He says water users are sick of half- processed sewage and sanitary items coming back into shore from 'Iong sea outflow’ pipes like those used at Portobello. ’The idea is that all the potentially dangerous bacteria and viruses have broken down by the time they come back in to shore,’ he said. ’However water companies should consider the needs of recreational water users as well.‘
SAS, which claims its membership includes concerned parents, sWimmers and fishermen as well as surfers, is urging East of Scotland water to consider ultra-violet treatment of waste before it is disposed of at sea,
’The advantage is you don’t need such
Pig drug sold as ecstasy
DRUG AGENCIES ARE warning that a powerful veterinary anaesthetic is in some pills being sold as ecstasy in clubs across Scotland.
Following reports that clubbers were having abnormal side-effects from pills known as 'flat dollars’, the Edinburgh- based drugs agency Crew 2000 had one analysed and found it to contain ketamine and a stimulant, ephedrine.
Ketamine, known by users as ’Special K’, is an anaesthetic best known for its use as a pig tranquilliser, although it is sometimes used on humans. Its effects include dissociation, out-of—body experiences and ego-loss.
In the past, any recreational use of
4 I’I'IEUST 16—29 May 1997
the drug has largely been home-based. ’When people take ketamine in a club setting, thinking it is ecstasy, it is not conducive at all to that environment and they end up haVing a bad time,’ says Liz Skelton of Crew 2000 who are distributing leaflets to warn clubbers about the pills.
One problem is that the pills have little immediate effect, so there is a risk clubbers will take further pills or mix them with speed or alcohol.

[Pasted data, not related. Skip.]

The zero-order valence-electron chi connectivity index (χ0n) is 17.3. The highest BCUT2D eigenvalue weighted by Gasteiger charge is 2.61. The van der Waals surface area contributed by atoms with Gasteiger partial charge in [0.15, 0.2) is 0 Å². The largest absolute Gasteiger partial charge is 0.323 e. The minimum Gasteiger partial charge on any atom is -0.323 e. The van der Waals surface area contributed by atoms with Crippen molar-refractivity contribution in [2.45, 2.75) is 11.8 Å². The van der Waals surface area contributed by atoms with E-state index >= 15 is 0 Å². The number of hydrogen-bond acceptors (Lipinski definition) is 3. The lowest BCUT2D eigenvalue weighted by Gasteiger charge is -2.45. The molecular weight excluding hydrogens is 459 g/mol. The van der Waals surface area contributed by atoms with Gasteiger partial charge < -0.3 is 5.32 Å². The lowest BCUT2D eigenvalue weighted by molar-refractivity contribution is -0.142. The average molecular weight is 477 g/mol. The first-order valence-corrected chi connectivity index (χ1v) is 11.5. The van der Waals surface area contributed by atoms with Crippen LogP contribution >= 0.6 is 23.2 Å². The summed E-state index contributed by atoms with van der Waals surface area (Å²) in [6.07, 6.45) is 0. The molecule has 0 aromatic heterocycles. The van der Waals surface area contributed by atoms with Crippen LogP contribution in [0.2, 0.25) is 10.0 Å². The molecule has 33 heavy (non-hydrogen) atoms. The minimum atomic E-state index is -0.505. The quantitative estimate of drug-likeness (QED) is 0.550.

Besides the psychological effects, users have reported memory loss, passing out and a ’come-down’ which can last all the next week.
The pills containing ketamine are
a long pipe then, as the harmful bacteria are killed off,’ Steele explained. 'Unfortunately this is not even under consideration because of the cost.’
SAS argues that Scots water companies are taking a short term View, ignoring Wider costs such as loss of tourism earnings and the cost to the health service of treating infections and water-borne diseases. ’Scottish water companies are way behind their counterparts in England on this,' Steele maintained, round, ab0u1 7mm in diameter, flat, a speckled or dirty white colour and have a dollar sign stamped on one side, They have been reported in the west coast, Fife, central Scotland and Edinburgh,
’The disturbing part is that they are being sold as ecstasy,’ says Skelton. 'That is when people are gomg to get into problems, and when they have got into problems.’ (Thom Dibdin)
I The Scottish youth and drugs working group is organising a conference entitled The Bitter Pill — Youth Culture And Drugs In Scotland at The Arches in Glasgow on Friday 6 June. A limited number of free places are available to young people -— Contact Crew 2000 on 0131 220 3404 for details.
Surfers: wave of protest
However East of Scotland Water insists the standard of coastal waters is adequate. ’There is an existing sewage outfall at Portobello, which is within concern levels set by the Scottish Environmental Protection Agency,’ a spokesman said.
’We are currently considering options in order to comply with the new urban waste water directive. We have to
assess which is the most cost-effective
solution,’ he added. (Stephen Naysmith)
List writer up for top award
THE L/ST’S DEPUTY editor Alan Moriison has been shortlisted for one of Scotland's premier Journalism awards.
In the Bank of Scotland Press Awards, Morrison emerged among the three best in the categow arts and entertainment writer of the year. The overall Winner Will be announced on 16 May.
Morrison’s entry included interViews With Trainspotting and Shal/ow Grave star Ewan McGregor and James MacMiIlan, composer of the opera Ines de Castro. (Stephen Naysmith)